- people are trying different things because they can’t find what they are looking for?
- Data can be quantitative or qualitative. Data can be pre-existing or can be gathered to meet a specific need. Data can be at the local level, whether branch, library system, or institution, or can be at a regional, national, or association level.
- There are many different methods of collecting data, from manual collection of tick marks on a sheet of paper to automated downloads from an online source, from formal research to published reports.
- Automated data can be acquired by manual data entry, by capturing data during an activity (i.e. circulating a book captures data on the book, the user, the time period), or by data logs generated as traffic moves though a system (i.e web page views).
- There are many different programs that can be used to compile and manipulate your data, from simple calculations on a sheet of paper, to excel spreadsheets or more data intensive statistical programs like SPSS or SAS, from analytic modules within your library services software to purchased data services.
“Many academic institutions use benchmarks to identify their strengths and weaknesses in comparison to similar institutions. For example, benchmarking can be used to demonstrate whether an institution or its library is funded or staffed at levels comparable to similar institutions in a geographic area, with a similar enrollment, or with other related characteristics. An institution or library can use benchmarking to inform the strategies it develops to enhance its institutional quality and effectiveness” (ACRL, 2018, p. 21).
- Institutional expenditure on library relative to peers
- Number of students and faculty relative to peers
- Library expenditures per student and faculty relative to peers
- Collection budgets (physical and electronic) relative to peers
- Online resources (journals, books, and databases) relative to peers
- Number of library staff relative to peers
More Complex Example
Lewin, H. S., & Passonneau, S. M. (2012). An analysis of academic research libraries assessment data: A look at professional models and benchmarking data. The Journal of Academic Librarianship, Volume 38(2), 85-93.
Benchmarking Data Sources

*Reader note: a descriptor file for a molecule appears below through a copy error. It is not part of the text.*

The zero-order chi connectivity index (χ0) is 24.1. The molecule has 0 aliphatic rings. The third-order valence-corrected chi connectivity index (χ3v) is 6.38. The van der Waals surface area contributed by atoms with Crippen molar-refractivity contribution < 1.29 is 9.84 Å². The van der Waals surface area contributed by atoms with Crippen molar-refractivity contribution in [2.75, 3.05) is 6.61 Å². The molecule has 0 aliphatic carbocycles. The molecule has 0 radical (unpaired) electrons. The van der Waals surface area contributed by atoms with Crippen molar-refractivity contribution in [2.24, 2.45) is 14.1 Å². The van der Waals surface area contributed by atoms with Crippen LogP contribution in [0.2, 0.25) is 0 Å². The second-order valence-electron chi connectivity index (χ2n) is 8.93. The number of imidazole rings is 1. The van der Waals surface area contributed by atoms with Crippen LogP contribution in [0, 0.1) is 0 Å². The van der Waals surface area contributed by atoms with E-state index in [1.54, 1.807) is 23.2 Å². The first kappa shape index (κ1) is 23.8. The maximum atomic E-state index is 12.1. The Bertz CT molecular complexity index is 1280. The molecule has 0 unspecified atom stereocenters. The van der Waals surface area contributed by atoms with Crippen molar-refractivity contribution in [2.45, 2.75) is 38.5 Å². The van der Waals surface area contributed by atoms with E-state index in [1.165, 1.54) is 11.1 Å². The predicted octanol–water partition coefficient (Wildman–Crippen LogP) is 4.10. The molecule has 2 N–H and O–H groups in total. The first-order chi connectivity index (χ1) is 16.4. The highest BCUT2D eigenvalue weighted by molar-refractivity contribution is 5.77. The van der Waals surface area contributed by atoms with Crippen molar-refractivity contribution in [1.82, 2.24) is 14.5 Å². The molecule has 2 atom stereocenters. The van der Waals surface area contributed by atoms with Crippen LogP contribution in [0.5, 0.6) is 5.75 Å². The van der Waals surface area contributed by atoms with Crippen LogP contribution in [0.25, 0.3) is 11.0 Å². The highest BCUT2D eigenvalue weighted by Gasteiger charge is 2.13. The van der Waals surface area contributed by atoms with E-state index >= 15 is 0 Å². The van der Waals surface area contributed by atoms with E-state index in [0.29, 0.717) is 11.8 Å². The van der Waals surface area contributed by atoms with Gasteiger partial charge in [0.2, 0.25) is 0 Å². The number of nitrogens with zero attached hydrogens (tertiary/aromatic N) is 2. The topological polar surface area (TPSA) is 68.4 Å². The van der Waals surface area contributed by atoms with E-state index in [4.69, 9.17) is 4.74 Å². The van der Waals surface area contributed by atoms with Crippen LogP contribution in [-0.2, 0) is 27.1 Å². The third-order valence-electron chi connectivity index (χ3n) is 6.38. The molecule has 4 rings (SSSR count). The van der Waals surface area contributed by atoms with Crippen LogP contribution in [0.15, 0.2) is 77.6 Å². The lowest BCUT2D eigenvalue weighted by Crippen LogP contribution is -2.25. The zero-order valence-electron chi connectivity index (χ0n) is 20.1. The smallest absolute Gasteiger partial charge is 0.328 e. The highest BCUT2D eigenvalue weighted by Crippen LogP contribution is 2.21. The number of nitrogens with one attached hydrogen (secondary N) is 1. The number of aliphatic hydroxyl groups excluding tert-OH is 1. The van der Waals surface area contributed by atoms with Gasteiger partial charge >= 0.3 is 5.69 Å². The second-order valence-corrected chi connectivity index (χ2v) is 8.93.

- Association of Academic Health Sciences Libraries
- Association of College and Research Libraries
- Association of Research Libraries
- Canadian Association of Research Libraries
- CAPAL Census of Canadian Academic Librarians
- CAUT Almanac of Post-Secondary Education
- National Center for Education Statistic – Library Statistics Program
- Ontario Council of University Libraries
- Statistics Canada – Postsecondary Education
ACRL. (2018). Standards for Libraries in Higher Education. Chicago, IL: ACRL.
- The Standards for Libraries in Higher Education are designed to guide academic libraries in advancing and sustaining their role as partners in educating students, achieving their institutions’ missions, and positioning libraries as leaders in assessment and continuous improvement on their campuses. Libraries must demonstrate their value and document their contributions to overall institutional effectiveness and be prepared to address changes in higher education, including accreditation and other accountability measures.
Collections & Resources
- Number of titles (physical + electronic)
- Total library materials expenditures percentages. E.g.: Monograph expenditures as percentage of total library materials expenditures
- Materials expenditures to total library expenditures percentages. E.g.: Total library materials expenditures as percentage of total library expenditures
- Total library materials expenditures per student. E.g.: Per full-time undergraduate student. Per full-time graduate student.
- Total library materials expenditures per faculty. E.g.: Per full-time faculty. Per part-time faculty
More Complex Example
- Correlate growth in electronic library material expenditures to growth in research productivity.
See for example: Rawls, M. M. (2015). Looking for links: How faculty research productivity correlates with library investment and why electronic library materials matter most. Evidence Based Library & Information Practice, 10(2), 34-44.
Harker, K. R., & Klein, J. (2016, September). Collection assessment. SPEC Kit 352. Washington, DC: Association of Research Libraries.